You’re ready to crank up the food storage. And you’ll be doing it for your family of 4. Fantastic! There are a few different ways to do it. Let’s get started!
So, How Do I Stock Up on Food Storage, WITHOUT Breaking The Bank?
There’s a few different ways to build up a year’s supply of food. You can:
- Piece together your food supply a little bit at a time, stocking cans and freeze-dried items from an emergency food list (little by little or bulk sale)
- For the people that are really ambitious, you can preserve your own long term foods through canning, dehydrating, and more.
- Buy some commercially manufactured, pre-packaged “survival food.” Convenient, tasty, and well thought out, but also more expensive.
We recommend a layered, combination approach. Lots of “little by little” grocery store food, some of your own preservation, and at least a small assortment of the expensive, freeze-dried pouch meals (awesome in bug out bags also).
This guide provides you with our list of emergency food, our recommendations on supplies for creating and preserving your own long term foods, reviews of the best survival food companies, recommendations on emergency food kits, and even an alternative way to feed your family of 4 for a year, on less than $300.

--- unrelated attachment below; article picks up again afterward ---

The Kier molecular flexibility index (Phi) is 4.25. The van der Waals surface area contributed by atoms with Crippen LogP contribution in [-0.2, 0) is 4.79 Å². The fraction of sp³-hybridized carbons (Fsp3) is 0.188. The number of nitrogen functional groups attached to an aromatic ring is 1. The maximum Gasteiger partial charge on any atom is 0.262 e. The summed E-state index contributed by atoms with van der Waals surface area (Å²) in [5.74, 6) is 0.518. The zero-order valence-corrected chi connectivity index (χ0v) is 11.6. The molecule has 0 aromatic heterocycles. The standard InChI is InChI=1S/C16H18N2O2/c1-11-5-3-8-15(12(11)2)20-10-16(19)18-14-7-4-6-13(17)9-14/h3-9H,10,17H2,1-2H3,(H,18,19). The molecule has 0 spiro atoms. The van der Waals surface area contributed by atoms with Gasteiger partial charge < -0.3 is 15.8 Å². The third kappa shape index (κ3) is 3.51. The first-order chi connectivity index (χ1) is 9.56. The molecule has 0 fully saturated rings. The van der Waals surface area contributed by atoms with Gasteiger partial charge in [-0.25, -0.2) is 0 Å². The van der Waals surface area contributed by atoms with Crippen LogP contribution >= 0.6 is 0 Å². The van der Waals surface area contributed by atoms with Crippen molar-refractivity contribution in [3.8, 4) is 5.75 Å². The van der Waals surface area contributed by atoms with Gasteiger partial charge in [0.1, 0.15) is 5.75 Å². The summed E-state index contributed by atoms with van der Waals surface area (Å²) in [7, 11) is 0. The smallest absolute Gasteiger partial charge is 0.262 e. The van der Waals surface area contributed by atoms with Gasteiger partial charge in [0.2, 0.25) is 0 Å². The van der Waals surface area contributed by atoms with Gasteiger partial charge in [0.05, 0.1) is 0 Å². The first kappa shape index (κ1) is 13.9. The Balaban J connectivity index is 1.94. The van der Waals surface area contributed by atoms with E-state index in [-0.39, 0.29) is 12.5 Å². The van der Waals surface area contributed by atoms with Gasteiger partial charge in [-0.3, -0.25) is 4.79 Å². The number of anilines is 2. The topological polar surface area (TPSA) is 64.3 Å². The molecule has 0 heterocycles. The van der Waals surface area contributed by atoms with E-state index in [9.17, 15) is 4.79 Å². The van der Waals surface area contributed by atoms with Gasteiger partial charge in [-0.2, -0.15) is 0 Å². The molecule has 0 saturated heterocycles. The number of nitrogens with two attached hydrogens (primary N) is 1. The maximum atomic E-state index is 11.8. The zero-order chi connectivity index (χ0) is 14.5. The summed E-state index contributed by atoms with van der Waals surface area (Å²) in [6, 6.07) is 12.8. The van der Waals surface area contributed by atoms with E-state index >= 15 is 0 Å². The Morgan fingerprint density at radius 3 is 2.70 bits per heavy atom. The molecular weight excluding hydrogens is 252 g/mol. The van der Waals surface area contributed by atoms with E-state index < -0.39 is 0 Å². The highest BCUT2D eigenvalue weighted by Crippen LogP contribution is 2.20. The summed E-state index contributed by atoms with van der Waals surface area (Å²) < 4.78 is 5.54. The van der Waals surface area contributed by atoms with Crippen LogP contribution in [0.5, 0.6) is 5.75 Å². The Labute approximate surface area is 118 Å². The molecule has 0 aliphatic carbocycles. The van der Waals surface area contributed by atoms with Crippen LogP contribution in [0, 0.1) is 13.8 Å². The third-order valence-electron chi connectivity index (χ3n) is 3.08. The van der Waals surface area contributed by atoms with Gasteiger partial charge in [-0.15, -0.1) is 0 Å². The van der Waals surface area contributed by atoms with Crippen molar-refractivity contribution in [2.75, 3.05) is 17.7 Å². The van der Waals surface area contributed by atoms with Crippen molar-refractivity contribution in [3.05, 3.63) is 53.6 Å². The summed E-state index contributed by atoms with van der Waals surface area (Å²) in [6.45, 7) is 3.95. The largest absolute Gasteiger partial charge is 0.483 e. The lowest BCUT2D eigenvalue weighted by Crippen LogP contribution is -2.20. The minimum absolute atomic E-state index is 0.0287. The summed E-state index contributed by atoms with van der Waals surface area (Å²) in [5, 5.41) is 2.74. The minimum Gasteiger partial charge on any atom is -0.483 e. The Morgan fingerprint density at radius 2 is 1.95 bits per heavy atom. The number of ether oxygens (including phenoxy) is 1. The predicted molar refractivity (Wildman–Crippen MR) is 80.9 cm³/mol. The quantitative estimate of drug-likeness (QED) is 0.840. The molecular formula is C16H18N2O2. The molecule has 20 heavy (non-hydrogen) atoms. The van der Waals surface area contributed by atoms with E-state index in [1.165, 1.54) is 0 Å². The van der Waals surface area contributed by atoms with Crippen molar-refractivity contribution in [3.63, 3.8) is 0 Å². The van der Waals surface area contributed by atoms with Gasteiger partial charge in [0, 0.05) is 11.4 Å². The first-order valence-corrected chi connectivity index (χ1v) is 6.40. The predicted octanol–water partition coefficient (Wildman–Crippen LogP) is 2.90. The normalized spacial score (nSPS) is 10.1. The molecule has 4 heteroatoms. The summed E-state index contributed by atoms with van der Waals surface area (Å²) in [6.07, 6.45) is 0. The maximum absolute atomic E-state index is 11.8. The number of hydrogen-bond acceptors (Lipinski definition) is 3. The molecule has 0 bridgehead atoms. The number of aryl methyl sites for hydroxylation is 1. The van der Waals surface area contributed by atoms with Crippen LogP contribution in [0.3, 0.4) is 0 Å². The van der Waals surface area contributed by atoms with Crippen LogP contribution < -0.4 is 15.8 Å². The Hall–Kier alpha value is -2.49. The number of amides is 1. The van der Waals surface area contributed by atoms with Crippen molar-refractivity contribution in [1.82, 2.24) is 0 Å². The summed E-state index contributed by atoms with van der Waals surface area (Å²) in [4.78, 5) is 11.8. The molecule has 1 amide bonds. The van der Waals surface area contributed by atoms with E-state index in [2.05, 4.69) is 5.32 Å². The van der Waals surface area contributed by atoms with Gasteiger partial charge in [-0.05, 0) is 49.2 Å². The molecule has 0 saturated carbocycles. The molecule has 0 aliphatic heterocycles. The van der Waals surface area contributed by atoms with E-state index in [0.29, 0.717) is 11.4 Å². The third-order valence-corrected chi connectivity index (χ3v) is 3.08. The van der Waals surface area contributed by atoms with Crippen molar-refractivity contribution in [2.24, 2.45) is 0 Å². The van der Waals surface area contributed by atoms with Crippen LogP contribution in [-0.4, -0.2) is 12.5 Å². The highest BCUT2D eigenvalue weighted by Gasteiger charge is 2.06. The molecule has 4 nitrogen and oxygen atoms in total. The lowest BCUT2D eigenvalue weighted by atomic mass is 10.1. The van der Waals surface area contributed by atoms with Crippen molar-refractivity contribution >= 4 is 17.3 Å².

Table of Contents:
- Complete List of Emergency Foods
- Supplies for Preserving Your Own Food Storage
- Best Commercially Available Emergency Food For Your Family
- How To Score Free Food Samples (and links to where you can get them)
- Emergency Food Kits
- How To Feed a Family of 4 for a Year on Less Than $300
What Should Be on My Emergency Food List? (broken down by category)
The best food storage plan is multi-layered. So, whether you purchase a prepackaged food supply from a commercial manufacturer or not, it’s a good idea to have your own stockpile of dry food storage and other non-perishable items as well.
Most people don’t have hundreds or thousands of dollars to plunk down on food storage all at once, so the best way to get cheap survival food is to assemble it a little at a time, when there are case lot sales, or other specials.
Without further adieu, here’s the list (Amazon links included here for convenience, but remember, if you have the luxury of time on your side, you can find better deals at grocery store case lot sales).
Dry Food Items
- Pastas and noodles
- Cereals: In particular, think about stuff like shredded wheat (some decent nutritional value)
- Instant potatoes
- Top Ramen
- Cous cous
- Dried soup mixes
- Dried fruits and fruit leathers: Keep in mind that because there is still some moisture in these, they will not last as long as many other dried foods
- Canned chicken
- Peanut butter
- Nuts: because of the amount of fat in nuts, they are not shelf stable for extremely long periods of time
- Trail mix
- Whey protein
- Dehydrated eggs
- Dehydrated peanut butter
- #10 cans of freeze-dried chicken (30 year taste guarantee)
- Boxed Tofu
- Powdered Cheese
Other Canned Foods
What are the best canned foods to store for survival? This is a great question. The best canned foods to store are meats (see the protein section above) and vegetables. The reasons why are simple. These are the hardest kinds of food to get otherwise.
Unlike pasta, rice, and other carbs, meats and vegetables are much more expensive in their freeze-dried or dehydrated forms. Our advice is to incorporate them in their canned form as part of a well rounded food supply.